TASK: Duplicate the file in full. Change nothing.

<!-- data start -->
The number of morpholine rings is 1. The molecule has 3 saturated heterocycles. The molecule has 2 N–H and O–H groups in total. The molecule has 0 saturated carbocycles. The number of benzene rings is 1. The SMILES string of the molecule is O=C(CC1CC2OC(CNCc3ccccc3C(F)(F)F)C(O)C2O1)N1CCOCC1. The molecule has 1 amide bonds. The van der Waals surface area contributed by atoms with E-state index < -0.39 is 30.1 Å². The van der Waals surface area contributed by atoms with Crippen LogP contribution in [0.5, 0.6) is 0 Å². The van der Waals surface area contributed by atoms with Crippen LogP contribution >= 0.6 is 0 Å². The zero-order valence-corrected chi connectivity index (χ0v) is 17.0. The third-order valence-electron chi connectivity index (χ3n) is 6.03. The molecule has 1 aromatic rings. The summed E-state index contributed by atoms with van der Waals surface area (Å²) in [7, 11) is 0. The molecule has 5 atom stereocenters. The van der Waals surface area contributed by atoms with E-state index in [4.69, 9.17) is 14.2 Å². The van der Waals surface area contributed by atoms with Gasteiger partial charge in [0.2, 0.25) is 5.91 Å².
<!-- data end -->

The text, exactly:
The number of morpholine rings is 1. The molecule has 3 saturated heterocycles. The molecule has 2 N–H and O–H groups in total. The molecule has 0 saturated carbocycles. The number of benzene rings is 1. The SMILES string of the molecule is O=C(CC1CC2OC(CNCc3ccccc3C(F)(F)F)C(O)C2O1)N1CCOCC1. The molecule has 1 amide bonds. The van der Waals surface area contributed by atoms with E-state index < -0.39 is 30.1 Å². The van der Waals surface area contributed by atoms with Crippen LogP contribution in [0.5, 0.6) is 0 Å². The van der Waals surface area contributed by atoms with Crippen LogP contribution >= 0.6 is 0 Å². The zero-order valence-corrected chi connectivity index (χ0v) is 17.0. The third-order valence-electron chi connectivity index (χ3n) is 6.03. The molecule has 1 aromatic rings. The summed E-state index contributed by atoms with van der Waals surface area (Å²) in [7, 11) is 0. The molecule has 5 atom stereocenters. The van der Waals surface area contributed by atoms with E-state index in [4.69, 9.17) is 14.2 Å². The van der Waals surface area contributed by atoms with Gasteiger partial charge in [0.2, 0.25) is 5.91 Å².